GENRE IS DEAD! Interview: Beauty School Dropout On Working With Their Idols, Bringing People Together, And Living Their Rock And Roll Dreams
Just a few years ago, Los Angeles’ Beauty School Dropout were another young rock band trying to make a name for themselves, releasing music on their own, and playing any and all shows they could. Fast forward and now the band is the face of new label Verswire and being mentored by one of their idols, Blink-182’s Mark Hoppus. But how did they get here? Through hard work, determination, fearlessness, and defiance.
Beauty School Dropout rose from the ashes of singer Cole Hutzler and bassist Brent Burdett’s previous band Strangefaces. When the band dissolved, Hutzler began working on a solo project that would lay the groundwork for Beauty School Dropout. Once guitarist and producer Bardo came on board, the band was ready to be unleashed on the rock scene. They released their debut EP, Boys Do Cry, in 2021 and quickly built a loyal following thanks to their raucous live shows. Their fusion of blend of pop, rock, punk, and electronic along with their honest lyrics and devil-may-care vibe caught the attention of Verswire, the new record label spearheaded by Hoppus, Fall Out Boy’s Pete Wentz, and Sherry Saeedi of Veeps. With the help of their musical mentors, a new label backing them, and their fierce debut album, Beauty School Dropout is unstoppable.
Just a day after their sold-out record release show, Cole, Brent, and Bardo sat down with GENRE IS DEAD! to talk about their new album, working with their idols, and cultivating an honest, open, and positive culture in the rock scene.
GENRE IS DEAD!: Just a year ago, you guys were releasing music on your own and now you’re signed to new label Verswire, whose leading team includes Pete Wentz and Mark Hoppus. That’s quite an achievement for a new band! How did you guys come to sign with them?
Cole Hutzler: By saying no a lot. (Laughs) Honestly, I don’t know. Since the inception of this band, we’ve been very tenacious about how we wanted to operate. We saw a lot of deals we were not super stoked on. When it came to the whole inception of Verswire and we got the rundown of how they want to do things and structure their deals and what their goals are as far as actually genuinely favoring the artists, that’s what brought us in immediately. We were so stoked on the idea and the premise and [founder and CEO] Sherry Saeedi’s amazing, so we went with it. It’s been nothing but amazing since then.
GID: So, initially there was some apprehension about signing to a label because you were worried label heads would take away your creative control?
Brent Burdett: Yeah, that’s the biggest thing for us. We’re control freaks and we handle every facet [of the band]. We produce our own music, we do all of our own merch, we design the album art. Everything is us. We didn’t want to lose what’s us and finding Verswire was the perfect match because they were stoked that we did so much internally, and we were stoked that they wanted to facilitate our vision.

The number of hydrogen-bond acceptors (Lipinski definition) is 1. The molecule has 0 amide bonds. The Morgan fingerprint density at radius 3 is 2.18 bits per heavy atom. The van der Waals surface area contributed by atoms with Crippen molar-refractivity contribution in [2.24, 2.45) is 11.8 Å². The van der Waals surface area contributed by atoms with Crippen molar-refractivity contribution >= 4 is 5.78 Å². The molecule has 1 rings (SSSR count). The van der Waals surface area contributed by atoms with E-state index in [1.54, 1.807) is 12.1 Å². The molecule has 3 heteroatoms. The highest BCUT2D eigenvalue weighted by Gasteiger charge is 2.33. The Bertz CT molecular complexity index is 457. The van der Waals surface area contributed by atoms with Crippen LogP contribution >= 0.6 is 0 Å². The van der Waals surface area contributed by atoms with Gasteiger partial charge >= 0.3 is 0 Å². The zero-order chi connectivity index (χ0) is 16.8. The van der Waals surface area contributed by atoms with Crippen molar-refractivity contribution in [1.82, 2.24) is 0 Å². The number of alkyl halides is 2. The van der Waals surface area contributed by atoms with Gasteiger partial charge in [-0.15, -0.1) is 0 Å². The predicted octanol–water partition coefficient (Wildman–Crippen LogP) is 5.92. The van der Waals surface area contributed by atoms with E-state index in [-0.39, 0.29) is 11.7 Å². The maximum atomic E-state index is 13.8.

GID: You guys are also the first signing to Verswire, so in a way, you’re the faces of the label right now. How does that feel? Does it add any extra pressure on top of being the new band on the block?
Bardo: Yeah, there’s always pressure to perform in anything we do whether we’re on a label or not. I think we put a lot of pressure on ourselves. Because we’re getting cosigns from people we’ve always looked up to and a lot of people look up to, we hope we can be the band that carries that torch and can eventually pass it on to the next band who comes after us. That’s the biggest pressure we put on ourselves. We want to be able to crush it as hard as our mentors have crushed it and live up to the name.
GID: Speaking of working with cool musicians, you guys not only work with Mark Hoppus on the label side of things, but he’s made a cameo in your “Assassin” video, and he has a verse on your new song “Almost Famous.” What’s it been like working with one of the founders of one of rock’s biggest bands?
CH: I think the other boys can take this one!
BB: Mark is literally my idol. He’s the reason why I play bass. Blink-182 is my favorite band of all time, straight up.
B: He can play every Blink song front to back.
BB: I know every song! It’s insane. Having this opportunity, child me and present me still freaks out. I cried last night because he performed with us. I never thought as a kid that would happen. Every kid on earth who grew up playing music, grew up learning songs imagines for that to happen, and I just can’t believe for some reason it was me.
CH: His first show in three years!